We want you to know that we hear you. The global elimination of animal testing needs to happen. We firmly believe that product and ingredient safety can be proven by non-animal methods, but we must comply with the local laws of the markets in which we operate, including in China. We have decided to make NARS available in China because we feel it is important to bring our vision of beauty and artistry to fans in the region. NARS does not test on animals or ask others to do so on our behalf, except where required by law. NARS is committed and actively working to advance alternative testing methods. We are proud to support the Institute for In Vitro Sciences (IIVS), a globally recognized organization at the forefront of advancing non-animal methods in China and around the world. NARS is hopeful that together, we can work toward a cruelty-free world. For more on the good work IIVS is doing, see: http://bit.ly/2rVjnwV

A post shared by @narsissist on

Needless to say, the comment section on this post is alive with incredibly angry, previously loyal, customers who are accusing the company of selling out, which is exactly what they are doing. This is a company trying to weasel their way out of a bad decision. Sure, it’s great that you are supporting alternatives to animal testing, but what’s the point if you’re then going to carry out animal testing? The only way to stop governments demanding animal testing is to not comply with their demands and keep your products out of their market. You’re not going to encourage them to change their mind by doing what they want.

You don’t get to be outraged by animal testing and then support it anyway; it’s like bombing for peace. 

At this point, it seems fairly clear that NARS are not listening to their customers and are going to go ahead and sell in China. That being said, if you were previously a NARS fan, it might be worth emailing the company to let them know how unhappy you are and that you’re voting with your feet and taking your business elsewhere. If you’re interested in doing that, Cruelty Free Kitty has a great guide on what to say. I’ve given it a go, so let’s see what happens.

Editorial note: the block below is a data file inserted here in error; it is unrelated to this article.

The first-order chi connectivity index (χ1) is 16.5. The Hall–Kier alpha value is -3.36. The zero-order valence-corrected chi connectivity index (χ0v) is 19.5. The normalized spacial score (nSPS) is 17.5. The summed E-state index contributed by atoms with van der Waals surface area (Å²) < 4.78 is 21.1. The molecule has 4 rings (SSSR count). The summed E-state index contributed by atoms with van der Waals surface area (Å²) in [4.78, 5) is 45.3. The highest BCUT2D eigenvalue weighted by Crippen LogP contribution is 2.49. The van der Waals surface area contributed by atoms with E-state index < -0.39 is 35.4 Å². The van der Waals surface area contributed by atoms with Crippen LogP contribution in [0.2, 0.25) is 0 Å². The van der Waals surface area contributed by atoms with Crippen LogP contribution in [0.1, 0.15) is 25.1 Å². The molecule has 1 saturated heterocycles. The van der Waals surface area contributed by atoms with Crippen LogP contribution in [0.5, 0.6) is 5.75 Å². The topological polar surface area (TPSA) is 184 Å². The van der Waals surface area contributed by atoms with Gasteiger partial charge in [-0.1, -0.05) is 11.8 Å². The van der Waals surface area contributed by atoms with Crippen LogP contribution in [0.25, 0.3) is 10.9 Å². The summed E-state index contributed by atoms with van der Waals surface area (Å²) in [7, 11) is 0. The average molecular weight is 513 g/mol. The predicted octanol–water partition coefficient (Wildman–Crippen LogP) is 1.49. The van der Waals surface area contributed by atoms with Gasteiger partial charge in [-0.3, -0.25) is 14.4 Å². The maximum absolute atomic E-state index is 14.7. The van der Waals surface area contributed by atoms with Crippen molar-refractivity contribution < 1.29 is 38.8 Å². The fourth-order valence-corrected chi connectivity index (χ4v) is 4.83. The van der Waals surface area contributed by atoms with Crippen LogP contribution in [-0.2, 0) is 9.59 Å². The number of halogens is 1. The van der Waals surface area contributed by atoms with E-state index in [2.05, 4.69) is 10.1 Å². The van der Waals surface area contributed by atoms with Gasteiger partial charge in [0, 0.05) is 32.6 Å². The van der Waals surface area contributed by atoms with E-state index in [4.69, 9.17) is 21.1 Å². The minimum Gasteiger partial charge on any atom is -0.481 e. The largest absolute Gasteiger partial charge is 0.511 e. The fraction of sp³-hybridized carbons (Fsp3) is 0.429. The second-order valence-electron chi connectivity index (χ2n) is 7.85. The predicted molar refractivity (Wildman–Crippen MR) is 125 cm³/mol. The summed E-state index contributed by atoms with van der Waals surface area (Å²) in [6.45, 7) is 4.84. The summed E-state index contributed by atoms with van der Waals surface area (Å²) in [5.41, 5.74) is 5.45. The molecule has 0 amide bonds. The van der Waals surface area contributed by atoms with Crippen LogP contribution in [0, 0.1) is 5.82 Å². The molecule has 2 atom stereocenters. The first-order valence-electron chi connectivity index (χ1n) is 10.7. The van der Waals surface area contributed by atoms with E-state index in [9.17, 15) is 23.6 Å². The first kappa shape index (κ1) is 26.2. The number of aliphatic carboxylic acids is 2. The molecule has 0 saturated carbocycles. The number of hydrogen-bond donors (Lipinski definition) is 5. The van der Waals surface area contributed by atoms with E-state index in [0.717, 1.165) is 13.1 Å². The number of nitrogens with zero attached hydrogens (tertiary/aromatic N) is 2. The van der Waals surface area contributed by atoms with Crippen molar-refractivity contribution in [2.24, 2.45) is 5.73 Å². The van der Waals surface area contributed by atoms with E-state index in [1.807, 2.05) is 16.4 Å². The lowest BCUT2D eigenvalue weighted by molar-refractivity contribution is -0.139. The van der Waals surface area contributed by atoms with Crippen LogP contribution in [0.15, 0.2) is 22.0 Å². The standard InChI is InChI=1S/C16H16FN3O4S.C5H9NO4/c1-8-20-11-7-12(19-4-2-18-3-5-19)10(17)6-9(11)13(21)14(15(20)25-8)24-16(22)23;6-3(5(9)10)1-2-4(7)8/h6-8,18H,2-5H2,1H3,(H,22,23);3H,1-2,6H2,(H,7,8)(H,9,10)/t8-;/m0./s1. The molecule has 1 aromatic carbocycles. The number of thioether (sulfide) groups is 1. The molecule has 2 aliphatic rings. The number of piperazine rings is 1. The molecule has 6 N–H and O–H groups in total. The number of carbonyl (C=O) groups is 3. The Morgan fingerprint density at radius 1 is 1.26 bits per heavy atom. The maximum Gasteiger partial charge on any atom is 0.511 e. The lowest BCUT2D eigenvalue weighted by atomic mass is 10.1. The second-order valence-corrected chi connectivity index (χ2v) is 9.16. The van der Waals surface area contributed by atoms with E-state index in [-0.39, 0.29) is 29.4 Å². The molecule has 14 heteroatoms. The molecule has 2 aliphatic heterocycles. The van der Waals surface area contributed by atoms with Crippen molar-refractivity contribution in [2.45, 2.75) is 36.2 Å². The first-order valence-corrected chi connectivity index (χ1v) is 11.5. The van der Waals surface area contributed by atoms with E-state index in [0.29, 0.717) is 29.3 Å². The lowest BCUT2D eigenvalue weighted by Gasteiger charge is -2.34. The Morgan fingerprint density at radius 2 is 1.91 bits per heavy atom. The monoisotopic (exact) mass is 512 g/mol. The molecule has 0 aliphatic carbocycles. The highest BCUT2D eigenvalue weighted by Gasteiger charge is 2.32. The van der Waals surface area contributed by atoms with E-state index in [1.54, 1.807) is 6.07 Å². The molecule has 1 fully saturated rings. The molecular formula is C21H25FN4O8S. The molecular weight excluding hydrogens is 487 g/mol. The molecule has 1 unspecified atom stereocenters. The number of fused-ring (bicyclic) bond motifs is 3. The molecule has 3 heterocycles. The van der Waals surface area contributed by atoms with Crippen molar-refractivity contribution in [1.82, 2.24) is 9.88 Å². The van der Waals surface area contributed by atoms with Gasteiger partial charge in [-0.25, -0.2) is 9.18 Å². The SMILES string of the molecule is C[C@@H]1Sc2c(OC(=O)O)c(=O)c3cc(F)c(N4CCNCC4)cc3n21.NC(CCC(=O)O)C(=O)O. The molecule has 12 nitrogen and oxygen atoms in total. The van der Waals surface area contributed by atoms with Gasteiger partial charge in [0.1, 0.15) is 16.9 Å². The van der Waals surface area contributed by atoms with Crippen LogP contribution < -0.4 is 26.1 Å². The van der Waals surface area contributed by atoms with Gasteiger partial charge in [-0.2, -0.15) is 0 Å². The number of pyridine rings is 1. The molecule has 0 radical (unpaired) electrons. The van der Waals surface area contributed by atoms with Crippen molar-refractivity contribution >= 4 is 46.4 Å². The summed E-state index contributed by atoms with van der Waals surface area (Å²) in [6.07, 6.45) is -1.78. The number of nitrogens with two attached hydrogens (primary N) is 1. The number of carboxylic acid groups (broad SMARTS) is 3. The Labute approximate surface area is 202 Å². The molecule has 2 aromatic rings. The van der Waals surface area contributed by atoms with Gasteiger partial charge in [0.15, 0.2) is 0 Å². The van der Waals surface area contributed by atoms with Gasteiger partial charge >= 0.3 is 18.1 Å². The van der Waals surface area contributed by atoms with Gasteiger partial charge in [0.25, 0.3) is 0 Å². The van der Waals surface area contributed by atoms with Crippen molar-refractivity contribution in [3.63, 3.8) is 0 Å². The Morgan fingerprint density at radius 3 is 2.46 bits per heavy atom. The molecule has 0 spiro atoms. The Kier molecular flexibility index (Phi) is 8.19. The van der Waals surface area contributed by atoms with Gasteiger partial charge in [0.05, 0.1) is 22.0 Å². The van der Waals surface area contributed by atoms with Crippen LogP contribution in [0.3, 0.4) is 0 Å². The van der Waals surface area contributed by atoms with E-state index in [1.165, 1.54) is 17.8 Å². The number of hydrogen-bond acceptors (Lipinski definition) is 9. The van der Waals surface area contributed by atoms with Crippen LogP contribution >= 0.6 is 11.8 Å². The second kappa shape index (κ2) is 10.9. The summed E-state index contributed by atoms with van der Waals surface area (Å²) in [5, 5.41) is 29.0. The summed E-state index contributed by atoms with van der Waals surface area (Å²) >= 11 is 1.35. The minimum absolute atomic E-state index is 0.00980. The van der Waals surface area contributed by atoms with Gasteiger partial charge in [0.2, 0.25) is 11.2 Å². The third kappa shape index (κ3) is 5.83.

NARS are far from the only company who have decided to expand into the Chinese market, losing their cruelty free status. They are also far from the only company who claim not to like animal testing, who “support” alternatives, but test on animals anyway. Here are a handful of examples; you will find similar statements on pretty much every cosmetics company who tests on animals.

  • Estee Lauder are “committed to the elimination of animal testing”, but test where required by law. Amazing commitment there.
  • L’Oreal’s animal testing section on their website makes for a brilliant read: “L’Oréal does not test any its products or any of its ingredients on animals. Nevertheless, because our products are sold in China, L’Oréal still figures on the PETA list. In China, the health authorities still require and carry out animal testing for certain products.”
  • MAC, who were previously cruelty free, “do not test on animals” but will do if a regulatory body demands it…
  • Revlon’s statement is very confusing, as they claim they have not tested on animals since 1989 but then say “There are, however, a limited number of countries that have not yet adopted these alternative scientific methods. While Revlon complies with the requirements for safety in all of these countries”.

The wording of some companies policies is not always very clear, so the best way to make sure you’re supporting a cruelty free company is check the Leaping Bunny website.